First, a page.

Did Grand Prairie ISD Purchase 2 or 2800 Air Purifiers, Why Won’t They Say?

GPISD School Board Meeting Slide
GPISD School Board Meeting Slide - Superintendent Report
In November 2021, Grand Prairie News reported on an open record request regarding nonexistent air quality reports on the outdated HVAC systems across the school district. During the school board meeting on December 16th, Superintendent Linda Ellis claimed that 2800 new Bipolar Ionization Stations had been installed at schools across the district. Grand Prairie News requested clarification on:

  • How many bipolar ionization stations were purchased for the school district?
  • Where were the stations installed?
  • How much did the devices cost?

    GPISD School Board Meeting Slide
    GPISD School Board Meeting Slide – Superintendent report showing that GPISD claimed to have purchased 2800+ bipolar ionization stations.

The school district provided documentation verifying that two devices were purchased and installed at Garner Fine Arts Academy.

GPISD Work Order - Bipolar Ionization Stations
GPISD work order showing GPISD purchased two Bipolar Ionization Stations

What’s The Real Story?

The work order for the bipolar ionization stations showed that two of the devices were purchased and installed by the school district, not the 2800 plus devices recorded on the Superintendent Report of Linda Ellis during the December 16th, 2021 meeting. Grand Prairie News called and emailed Public Information Officer Sam Buchmeyer of the Communications Department, Melissa Kates, Grand Prairie ISD Attorney, and Superintendent Ellis. Clarification was requested due to the discrepancy in the report. As of this date, there has been no response from any of the parties in the Grand Prairie ISD.

Where Is Transparency From The Grand Prairie ISD?

Why won’t any officials from the school district comment on the report? Their position is that they want teachers and students to be safe in school with HVAC equipment that’s outdated and likely not working efficiently. They claim to have installed 2800 bipolar ionization stations for the safety of students, teachers, and staff impacted during the Omicron Covid variant. However, they won’t be transparent about how many stations are installed or which schools have the new systems.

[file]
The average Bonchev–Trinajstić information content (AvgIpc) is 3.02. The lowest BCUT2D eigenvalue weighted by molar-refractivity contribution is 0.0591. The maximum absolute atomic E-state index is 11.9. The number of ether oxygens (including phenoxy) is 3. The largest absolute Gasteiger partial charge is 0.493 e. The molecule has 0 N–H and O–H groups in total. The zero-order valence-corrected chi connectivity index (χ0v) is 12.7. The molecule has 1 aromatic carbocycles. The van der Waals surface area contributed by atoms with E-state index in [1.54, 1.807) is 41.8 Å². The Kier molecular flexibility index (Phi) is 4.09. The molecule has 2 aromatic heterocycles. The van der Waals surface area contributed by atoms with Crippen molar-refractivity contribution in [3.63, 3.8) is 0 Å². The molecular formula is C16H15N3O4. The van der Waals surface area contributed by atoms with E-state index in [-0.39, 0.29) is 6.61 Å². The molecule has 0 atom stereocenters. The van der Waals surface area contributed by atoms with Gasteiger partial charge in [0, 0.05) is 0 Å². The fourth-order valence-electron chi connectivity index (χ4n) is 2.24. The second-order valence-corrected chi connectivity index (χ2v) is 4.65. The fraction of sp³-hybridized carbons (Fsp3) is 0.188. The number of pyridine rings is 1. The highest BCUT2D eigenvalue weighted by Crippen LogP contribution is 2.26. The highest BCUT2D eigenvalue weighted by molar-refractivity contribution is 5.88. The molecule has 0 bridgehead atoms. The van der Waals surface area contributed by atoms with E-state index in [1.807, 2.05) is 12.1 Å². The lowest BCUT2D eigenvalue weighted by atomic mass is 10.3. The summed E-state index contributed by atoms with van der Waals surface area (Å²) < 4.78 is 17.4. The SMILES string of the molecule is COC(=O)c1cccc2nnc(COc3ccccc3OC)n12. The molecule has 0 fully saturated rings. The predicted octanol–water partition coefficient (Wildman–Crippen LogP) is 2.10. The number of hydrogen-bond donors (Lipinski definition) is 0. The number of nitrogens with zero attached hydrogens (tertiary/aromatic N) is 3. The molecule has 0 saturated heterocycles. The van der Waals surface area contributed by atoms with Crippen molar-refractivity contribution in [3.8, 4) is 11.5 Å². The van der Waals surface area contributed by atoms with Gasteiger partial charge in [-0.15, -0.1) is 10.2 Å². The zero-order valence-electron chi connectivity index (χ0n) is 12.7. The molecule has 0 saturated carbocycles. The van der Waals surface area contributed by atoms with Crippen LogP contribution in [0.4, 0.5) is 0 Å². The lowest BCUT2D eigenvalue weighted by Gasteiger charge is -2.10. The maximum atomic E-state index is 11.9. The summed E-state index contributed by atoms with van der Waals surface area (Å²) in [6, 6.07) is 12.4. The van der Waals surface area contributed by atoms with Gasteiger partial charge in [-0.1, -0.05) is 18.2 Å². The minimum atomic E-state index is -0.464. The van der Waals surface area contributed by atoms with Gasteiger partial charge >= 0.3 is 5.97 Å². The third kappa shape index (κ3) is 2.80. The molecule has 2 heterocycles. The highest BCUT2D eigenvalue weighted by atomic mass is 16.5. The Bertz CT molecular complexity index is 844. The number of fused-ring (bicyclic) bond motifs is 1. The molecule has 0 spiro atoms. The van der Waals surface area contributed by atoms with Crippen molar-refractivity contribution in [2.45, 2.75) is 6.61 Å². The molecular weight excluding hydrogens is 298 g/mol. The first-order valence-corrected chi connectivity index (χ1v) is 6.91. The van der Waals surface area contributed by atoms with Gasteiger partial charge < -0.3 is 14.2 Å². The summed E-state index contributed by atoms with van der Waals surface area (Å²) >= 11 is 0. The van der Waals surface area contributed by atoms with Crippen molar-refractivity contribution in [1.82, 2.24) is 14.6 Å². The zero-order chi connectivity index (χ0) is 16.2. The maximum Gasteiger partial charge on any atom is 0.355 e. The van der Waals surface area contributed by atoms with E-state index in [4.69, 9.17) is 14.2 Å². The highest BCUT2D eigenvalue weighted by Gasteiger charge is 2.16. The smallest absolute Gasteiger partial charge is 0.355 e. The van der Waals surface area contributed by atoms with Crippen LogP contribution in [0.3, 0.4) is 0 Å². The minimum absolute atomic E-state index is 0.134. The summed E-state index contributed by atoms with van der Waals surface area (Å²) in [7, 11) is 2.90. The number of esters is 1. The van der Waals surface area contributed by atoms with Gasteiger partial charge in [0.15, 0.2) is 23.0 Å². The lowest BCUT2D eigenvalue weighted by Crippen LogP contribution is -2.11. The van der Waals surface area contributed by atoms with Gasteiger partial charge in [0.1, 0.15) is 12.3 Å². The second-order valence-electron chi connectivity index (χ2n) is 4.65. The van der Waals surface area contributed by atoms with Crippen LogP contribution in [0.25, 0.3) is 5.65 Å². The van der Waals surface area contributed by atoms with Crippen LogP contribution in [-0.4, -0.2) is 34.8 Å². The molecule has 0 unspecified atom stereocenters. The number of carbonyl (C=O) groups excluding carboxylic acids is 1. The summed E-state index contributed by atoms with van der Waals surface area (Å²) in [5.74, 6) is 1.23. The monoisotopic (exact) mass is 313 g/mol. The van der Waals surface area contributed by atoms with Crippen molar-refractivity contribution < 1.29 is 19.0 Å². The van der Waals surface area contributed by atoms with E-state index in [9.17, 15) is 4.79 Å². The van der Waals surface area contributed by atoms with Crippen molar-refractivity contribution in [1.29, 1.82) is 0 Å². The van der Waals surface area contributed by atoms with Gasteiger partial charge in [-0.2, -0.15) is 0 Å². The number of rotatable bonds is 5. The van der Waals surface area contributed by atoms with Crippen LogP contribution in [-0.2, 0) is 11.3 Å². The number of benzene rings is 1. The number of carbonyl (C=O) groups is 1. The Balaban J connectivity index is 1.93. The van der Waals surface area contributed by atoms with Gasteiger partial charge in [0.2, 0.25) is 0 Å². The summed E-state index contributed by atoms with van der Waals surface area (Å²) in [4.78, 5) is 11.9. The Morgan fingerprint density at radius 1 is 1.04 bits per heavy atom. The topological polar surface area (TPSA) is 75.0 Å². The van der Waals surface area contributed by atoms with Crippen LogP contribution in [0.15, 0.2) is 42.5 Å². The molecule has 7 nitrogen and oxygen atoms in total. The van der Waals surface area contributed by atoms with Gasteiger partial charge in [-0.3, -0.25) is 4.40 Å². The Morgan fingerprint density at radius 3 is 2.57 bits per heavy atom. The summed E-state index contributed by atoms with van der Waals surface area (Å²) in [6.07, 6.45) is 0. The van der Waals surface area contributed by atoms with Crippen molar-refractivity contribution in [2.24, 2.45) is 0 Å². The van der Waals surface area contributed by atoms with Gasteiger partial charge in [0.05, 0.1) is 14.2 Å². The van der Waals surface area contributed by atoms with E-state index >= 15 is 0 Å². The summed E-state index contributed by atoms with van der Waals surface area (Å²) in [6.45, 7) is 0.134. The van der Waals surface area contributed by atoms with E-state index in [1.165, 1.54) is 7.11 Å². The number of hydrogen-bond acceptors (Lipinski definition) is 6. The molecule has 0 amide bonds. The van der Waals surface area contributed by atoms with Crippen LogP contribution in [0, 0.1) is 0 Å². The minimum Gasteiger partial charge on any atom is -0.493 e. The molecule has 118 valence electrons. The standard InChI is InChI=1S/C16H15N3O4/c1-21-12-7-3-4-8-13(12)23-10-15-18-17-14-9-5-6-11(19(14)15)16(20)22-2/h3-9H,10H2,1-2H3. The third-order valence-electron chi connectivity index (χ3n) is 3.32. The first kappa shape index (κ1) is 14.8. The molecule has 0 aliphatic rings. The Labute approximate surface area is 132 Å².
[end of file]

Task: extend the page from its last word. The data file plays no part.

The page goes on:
Do Bipolar Ionization Stations Work Against Covid?

Ionization technology is widely adopted in schools around the country to eliminate Covid. Companies that manufacture the air purifiers claim they emit activated oxygen or charged ions that deactivate bacteria and airborne viruses.

A consumer in Maryland filed a federal lawsuit against Global Plasma Solutions, a manufacturer of “needlepoint bipolar ionization” technology that’s cited in the Boeing study. The lawsuit says the company makes misleading, false, and deceptive about its products based on studies that don’t pertain to real-world conditions. A spokesperson for GPS claims the study is “inconclusive” and the lawsuit is “baseless.” In court documents filed on May 24th, a spokesperson for GPS claims there aren’t any specific or concrete allegations to prove the company made deceptive claims about its products.